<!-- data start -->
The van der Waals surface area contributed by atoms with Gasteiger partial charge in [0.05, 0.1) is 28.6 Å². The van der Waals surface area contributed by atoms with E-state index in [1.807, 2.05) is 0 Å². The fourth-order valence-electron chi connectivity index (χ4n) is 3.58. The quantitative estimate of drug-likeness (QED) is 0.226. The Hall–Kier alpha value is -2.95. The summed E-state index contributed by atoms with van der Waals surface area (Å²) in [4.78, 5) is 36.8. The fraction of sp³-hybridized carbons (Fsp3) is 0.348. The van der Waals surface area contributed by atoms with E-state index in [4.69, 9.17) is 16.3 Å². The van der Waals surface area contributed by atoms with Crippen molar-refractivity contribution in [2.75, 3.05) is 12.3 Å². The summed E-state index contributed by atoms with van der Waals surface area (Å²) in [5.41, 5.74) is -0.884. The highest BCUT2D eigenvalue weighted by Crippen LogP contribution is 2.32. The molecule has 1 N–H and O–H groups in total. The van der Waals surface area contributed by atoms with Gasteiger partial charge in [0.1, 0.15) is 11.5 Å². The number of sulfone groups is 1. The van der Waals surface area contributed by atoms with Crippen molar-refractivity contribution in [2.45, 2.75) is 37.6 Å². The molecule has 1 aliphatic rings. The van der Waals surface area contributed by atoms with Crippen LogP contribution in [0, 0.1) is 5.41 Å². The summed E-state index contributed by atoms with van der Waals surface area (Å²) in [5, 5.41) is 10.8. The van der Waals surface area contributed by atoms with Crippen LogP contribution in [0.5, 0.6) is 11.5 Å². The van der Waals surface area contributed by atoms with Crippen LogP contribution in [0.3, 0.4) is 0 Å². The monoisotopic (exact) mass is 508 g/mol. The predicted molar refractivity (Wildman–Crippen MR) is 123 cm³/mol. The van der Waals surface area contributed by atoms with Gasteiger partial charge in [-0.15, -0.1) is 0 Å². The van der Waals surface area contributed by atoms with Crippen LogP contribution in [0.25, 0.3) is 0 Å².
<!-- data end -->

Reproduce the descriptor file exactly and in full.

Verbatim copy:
The van der Waals surface area contributed by atoms with Gasteiger partial charge in [0.05, 0.1) is 28.6 Å². The van der Waals surface area contributed by atoms with E-state index in [1.807, 2.05) is 0 Å². The fourth-order valence-electron chi connectivity index (χ4n) is 3.58. The quantitative estimate of drug-likeness (QED) is 0.226. The Hall–Kier alpha value is -2.95. The summed E-state index contributed by atoms with van der Waals surface area (Å²) in [4.78, 5) is 36.8. The fraction of sp³-hybridized carbons (Fsp3) is 0.348. The van der Waals surface area contributed by atoms with E-state index in [4.69, 9.17) is 16.3 Å². The van der Waals surface area contributed by atoms with Crippen molar-refractivity contribution in [2.75, 3.05) is 12.3 Å². The summed E-state index contributed by atoms with van der Waals surface area (Å²) in [5.41, 5.74) is -0.884. The highest BCUT2D eigenvalue weighted by Crippen LogP contribution is 2.32. The molecule has 1 N–H and O–H groups in total. The van der Waals surface area contributed by atoms with Gasteiger partial charge in [0.1, 0.15) is 11.5 Å². The number of sulfone groups is 1. The van der Waals surface area contributed by atoms with Crippen molar-refractivity contribution in [2.45, 2.75) is 37.6 Å². The molecule has 1 aliphatic rings. The van der Waals surface area contributed by atoms with Crippen LogP contribution in [0, 0.1) is 5.41 Å². The summed E-state index contributed by atoms with van der Waals surface area (Å²) in [5, 5.41) is 10.8. The van der Waals surface area contributed by atoms with Crippen LogP contribution in [0.5, 0.6) is 11.5 Å². The van der Waals surface area contributed by atoms with Crippen LogP contribution in [0.3, 0.4) is 0 Å². The monoisotopic (exact) mass is 508 g/mol. The predicted molar refractivity (Wildman–Crippen MR) is 123 cm³/mol. The van der Waals surface area contributed by atoms with Gasteiger partial charge in [-0.15, -0.1) is 0 Å². The van der Waals surface area contributed by atoms with Crippen LogP contribution in [0.25, 0.3) is 0 Å².